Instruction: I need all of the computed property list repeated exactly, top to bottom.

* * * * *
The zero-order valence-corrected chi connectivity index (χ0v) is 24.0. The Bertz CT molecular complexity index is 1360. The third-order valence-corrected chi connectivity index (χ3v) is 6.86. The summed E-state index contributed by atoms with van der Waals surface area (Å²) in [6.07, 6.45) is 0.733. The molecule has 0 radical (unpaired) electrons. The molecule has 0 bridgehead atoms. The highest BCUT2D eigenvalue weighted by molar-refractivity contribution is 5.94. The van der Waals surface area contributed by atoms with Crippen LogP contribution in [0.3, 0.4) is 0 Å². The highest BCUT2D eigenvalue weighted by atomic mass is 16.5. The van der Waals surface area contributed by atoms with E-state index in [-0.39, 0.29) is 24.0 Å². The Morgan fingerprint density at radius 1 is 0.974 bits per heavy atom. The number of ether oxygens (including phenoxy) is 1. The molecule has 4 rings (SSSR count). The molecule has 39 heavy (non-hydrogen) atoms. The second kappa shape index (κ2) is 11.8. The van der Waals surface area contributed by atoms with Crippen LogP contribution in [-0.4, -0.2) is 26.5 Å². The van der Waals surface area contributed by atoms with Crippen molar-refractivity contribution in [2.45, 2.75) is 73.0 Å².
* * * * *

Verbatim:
The zero-order valence-corrected chi connectivity index (χ0v) is 24.0. The Bertz CT molecular complexity index is 1360. The third-order valence-corrected chi connectivity index (χ3v) is 6.86. The summed E-state index contributed by atoms with van der Waals surface area (Å²) in [6.07, 6.45) is 0.733. The molecule has 0 radical (unpaired) electrons. The molecule has 0 bridgehead atoms. The highest BCUT2D eigenvalue weighted by molar-refractivity contribution is 5.94. The van der Waals surface area contributed by atoms with Crippen LogP contribution in [0.3, 0.4) is 0 Å². The highest BCUT2D eigenvalue weighted by atomic mass is 16.5. The van der Waals surface area contributed by atoms with E-state index in [-0.39, 0.29) is 24.0 Å². The Morgan fingerprint density at radius 1 is 0.974 bits per heavy atom. The number of ether oxygens (including phenoxy) is 1. The molecule has 4 rings (SSSR count). The molecule has 39 heavy (non-hydrogen) atoms. The second kappa shape index (κ2) is 11.8. The van der Waals surface area contributed by atoms with Crippen LogP contribution in [-0.4, -0.2) is 26.5 Å². The van der Waals surface area contributed by atoms with Crippen molar-refractivity contribution in [2.45, 2.75) is 73.0 Å².